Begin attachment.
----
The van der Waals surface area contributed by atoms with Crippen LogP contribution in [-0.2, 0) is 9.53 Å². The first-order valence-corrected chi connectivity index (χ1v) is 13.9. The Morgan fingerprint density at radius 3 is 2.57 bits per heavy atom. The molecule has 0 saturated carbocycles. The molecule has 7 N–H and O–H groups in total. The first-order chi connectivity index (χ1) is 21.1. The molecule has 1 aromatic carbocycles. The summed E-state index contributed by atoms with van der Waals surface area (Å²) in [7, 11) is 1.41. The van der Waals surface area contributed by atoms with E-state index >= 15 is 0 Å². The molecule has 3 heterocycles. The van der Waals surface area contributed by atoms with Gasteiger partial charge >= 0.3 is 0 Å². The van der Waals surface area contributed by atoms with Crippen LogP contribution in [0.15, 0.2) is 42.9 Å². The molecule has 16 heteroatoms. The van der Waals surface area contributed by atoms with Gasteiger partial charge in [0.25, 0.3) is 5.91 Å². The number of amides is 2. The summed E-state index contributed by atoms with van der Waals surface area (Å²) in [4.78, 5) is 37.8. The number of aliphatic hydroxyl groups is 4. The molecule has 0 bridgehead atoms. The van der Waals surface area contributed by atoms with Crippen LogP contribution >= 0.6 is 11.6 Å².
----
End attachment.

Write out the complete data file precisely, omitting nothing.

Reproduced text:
The van der Waals surface area contributed by atoms with Crippen LogP contribution in [-0.2, 0) is 9.53 Å². The first-order valence-corrected chi connectivity index (χ1v) is 13.9. The Morgan fingerprint density at radius 3 is 2.57 bits per heavy atom. The molecule has 0 saturated carbocycles. The molecule has 7 N–H and O–H groups in total. The first-order chi connectivity index (χ1) is 21.1. The molecule has 1 aromatic carbocycles. The summed E-state index contributed by atoms with van der Waals surface area (Å²) in [7, 11) is 1.41. The van der Waals surface area contributed by atoms with E-state index >= 15 is 0 Å². The molecule has 3 heterocycles. The van der Waals surface area contributed by atoms with Gasteiger partial charge >= 0.3 is 0 Å². The van der Waals surface area contributed by atoms with Crippen LogP contribution in [0.15, 0.2) is 42.9 Å². The molecule has 16 heteroatoms. The van der Waals surface area contributed by atoms with Gasteiger partial charge in [0.25, 0.3) is 5.91 Å². The number of amides is 2. The summed E-state index contributed by atoms with van der Waals surface area (Å²) in [4.78, 5) is 37.8. The number of aliphatic hydroxyl groups is 4. The molecule has 0 bridgehead atoms. The van der Waals surface area contributed by atoms with Crippen LogP contribution >= 0.6 is 11.6 Å².